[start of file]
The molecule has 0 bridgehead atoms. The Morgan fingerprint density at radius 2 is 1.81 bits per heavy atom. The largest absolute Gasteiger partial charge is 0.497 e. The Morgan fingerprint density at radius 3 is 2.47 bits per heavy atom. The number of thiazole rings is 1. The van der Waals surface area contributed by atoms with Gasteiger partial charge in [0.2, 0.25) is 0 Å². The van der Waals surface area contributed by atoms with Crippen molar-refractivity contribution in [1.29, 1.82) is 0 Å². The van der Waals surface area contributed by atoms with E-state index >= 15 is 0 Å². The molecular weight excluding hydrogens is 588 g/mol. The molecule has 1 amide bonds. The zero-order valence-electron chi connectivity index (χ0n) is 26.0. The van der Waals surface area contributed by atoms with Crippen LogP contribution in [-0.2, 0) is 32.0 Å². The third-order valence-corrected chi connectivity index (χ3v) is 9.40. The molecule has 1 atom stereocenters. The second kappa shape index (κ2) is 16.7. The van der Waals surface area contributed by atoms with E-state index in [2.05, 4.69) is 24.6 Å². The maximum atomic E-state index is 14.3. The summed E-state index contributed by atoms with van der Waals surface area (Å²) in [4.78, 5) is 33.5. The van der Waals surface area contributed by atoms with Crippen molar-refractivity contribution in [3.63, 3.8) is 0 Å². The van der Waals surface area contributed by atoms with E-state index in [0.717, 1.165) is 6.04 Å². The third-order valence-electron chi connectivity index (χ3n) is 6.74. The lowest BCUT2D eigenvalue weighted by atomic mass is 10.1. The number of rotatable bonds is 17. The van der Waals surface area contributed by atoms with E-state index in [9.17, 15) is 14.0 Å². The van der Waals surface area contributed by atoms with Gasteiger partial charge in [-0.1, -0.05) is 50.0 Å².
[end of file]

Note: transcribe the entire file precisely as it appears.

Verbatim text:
The molecule has 0 bridgehead atoms. The Morgan fingerprint density at radius 2 is 1.81 bits per heavy atom. The largest absolute Gasteiger partial charge is 0.497 e. The Morgan fingerprint density at radius 3 is 2.47 bits per heavy atom. The number of thiazole rings is 1. The van der Waals surface area contributed by atoms with Gasteiger partial charge in [0.2, 0.25) is 0 Å². The van der Waals surface area contributed by atoms with Crippen molar-refractivity contribution in [1.29, 1.82) is 0 Å². The van der Waals surface area contributed by atoms with E-state index >= 15 is 0 Å². The molecular weight excluding hydrogens is 588 g/mol. The molecule has 1 amide bonds. The zero-order valence-electron chi connectivity index (χ0n) is 26.0. The van der Waals surface area contributed by atoms with Crippen LogP contribution in [-0.2, 0) is 32.0 Å². The third-order valence-corrected chi connectivity index (χ3v) is 9.40. The molecule has 1 atom stereocenters. The second kappa shape index (κ2) is 16.7. The van der Waals surface area contributed by atoms with E-state index in [2.05, 4.69) is 24.6 Å². The maximum atomic E-state index is 14.3. The summed E-state index contributed by atoms with van der Waals surface area (Å²) in [4.78, 5) is 33.5. The van der Waals surface area contributed by atoms with Crippen molar-refractivity contribution in [3.63, 3.8) is 0 Å². The van der Waals surface area contributed by atoms with E-state index in [0.717, 1.165) is 6.04 Å². The third-order valence-electron chi connectivity index (χ3n) is 6.74. The lowest BCUT2D eigenvalue weighted by atomic mass is 10.1. The number of rotatable bonds is 17. The van der Waals surface area contributed by atoms with E-state index in [9.17, 15) is 14.0 Å². The van der Waals surface area contributed by atoms with Gasteiger partial charge in [-0.1, -0.05) is 50.0 Å².